GREP(1) User Commands GREP(1)

NAME


grep, egrep, fgrep - search a file for a pattern

SYNOPSIS


grep [-E|-F] [-bchHilnrRsqvwx] [-A num] [-B num] [-C num|-num]
[-e pattern_list]... [-f pattern_file]... [pattern_list] [file]...

DESCRIPTION


The grep utility searches text files for a pattern and prints all lines
that contain that pattern. If no files are specified, grep assumes
standard input. Normally, each line found is copied to standard output.
The file name is printed before each line found if there is more than one
input file.

grep handles patterns as basic regular expressions (BREs); egrep (same as
grep -E) handles patterns as extended regular expressions (EREs); fgrep
(same as grep -F) handles patterns as fixed strings.

OPTIONS


The following options are supported:

-A num Prints num input lines of context after each matching line. If
there are multiple matching lines, their context lines are
separated by a `--' delimiter line.

-b Precedes each line by the block number on which it was found. This
can be useful in locating block numbers by context (first block is
0).

-B num Prints num input lines of context before each matching line. If
there are multiple matching lines, their context lines are
separated by a `--' delimiter line.

-c Prints only a count of the lines that contain the pattern.
Overrides -l.

-C num, -num
Prints num input lines of context before and number input lines of
context after each matching line. If there are multiple matching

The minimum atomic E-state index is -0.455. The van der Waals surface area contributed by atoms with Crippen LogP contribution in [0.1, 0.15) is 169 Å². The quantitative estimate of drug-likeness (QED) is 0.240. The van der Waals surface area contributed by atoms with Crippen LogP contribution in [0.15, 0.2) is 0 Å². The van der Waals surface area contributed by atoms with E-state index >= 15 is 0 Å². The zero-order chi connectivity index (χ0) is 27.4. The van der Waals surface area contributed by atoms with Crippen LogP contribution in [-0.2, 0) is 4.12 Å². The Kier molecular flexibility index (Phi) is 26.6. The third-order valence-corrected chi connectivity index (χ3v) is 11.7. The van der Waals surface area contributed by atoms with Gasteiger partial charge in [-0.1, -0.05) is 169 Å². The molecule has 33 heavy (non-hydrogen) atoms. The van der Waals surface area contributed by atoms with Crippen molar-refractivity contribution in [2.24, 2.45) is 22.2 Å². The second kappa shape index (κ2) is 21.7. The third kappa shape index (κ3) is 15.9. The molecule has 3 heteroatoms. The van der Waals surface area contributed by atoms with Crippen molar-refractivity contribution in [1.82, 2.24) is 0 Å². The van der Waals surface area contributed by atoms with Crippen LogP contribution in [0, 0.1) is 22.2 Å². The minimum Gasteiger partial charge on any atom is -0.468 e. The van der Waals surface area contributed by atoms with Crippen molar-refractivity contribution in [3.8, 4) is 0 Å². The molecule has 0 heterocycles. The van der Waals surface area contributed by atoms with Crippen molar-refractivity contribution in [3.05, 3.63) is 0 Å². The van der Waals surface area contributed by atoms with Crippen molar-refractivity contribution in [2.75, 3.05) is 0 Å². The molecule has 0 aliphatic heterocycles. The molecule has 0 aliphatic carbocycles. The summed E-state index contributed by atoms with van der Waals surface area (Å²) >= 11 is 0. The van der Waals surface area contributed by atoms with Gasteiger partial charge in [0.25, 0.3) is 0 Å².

lines, their context lines are separated by a `--' delimiter line.

-e pattern_list
Specifies one or more patterns to be used during the search for
input. Patterns in pattern_list must be separated by a NEWLINE
character. A null pattern can be specified by two adjacent newline
characters in pattern_list. Unless the -E or -F option is also
specified, each pattern is treated as a BRE, as described in
regex(5).

-E Matches using extended regular expressions. Treats each pattern
specified as an ERE, as described in regex(5). If any entire ERE
pattern matches an input line, the line is matched. A null ERE
matches every line.

-f pattern_file
Reads one or more patterns from the file named by the path name
pattern_file. Patterns in pattern_file are terminated by a NEWLINE
character. A null pattern can be specified by an empty line in
pattern_file. Unless the -E or -F option is also specified, each
pattern is treated as a BRE, as described in regex(5).

-F Matches using fixed strings. Treats each pattern specified as a
string instead of a regular expression. If an input line contains
any of the patterns as a contiguous sequence of bytes, the line is
matched. A null string matches every line.

-h Prevents the name of the file containing the matching line from
being prepended to that line. Used when searching multiple files.

-H Precedes each line by the name of the file containing the matching
line.

-i Ignores upper/lower case distinction during comparisons.

-l Prints only the names of files with matching lines, separated by
NEWLINE characters. Does not repeat the names of files when the
pattern is found more than once. Overrides -H.

-n Precedes each line by its line number in the file (first line is
1).

-q Quiet. Does not write anything to the standard output, regardless
of matching lines. Exits with zero status if an input line is
selected. Overrides -c and -l.

-r Read all files under each directory, recursively. Follow symbolic
links on the command line, but skip symlinks that are encountered
recursively. If file is a device, FIFO, or socket, skip it.

-R Read all files under each directory, recursively, following all
symbolic links.

-s Suppresses error messages about nonexistent or unreadable files.

-v Prints all lines except those that contain the pattern.

-w Searches for the expression as a word as if surrounded by `\<' and
`\>'.

-x Considers only input lines that use all characters in the line to
match an entire fixed string or regular expression to be matching
lines.

OPERANDS


The following operands are supported: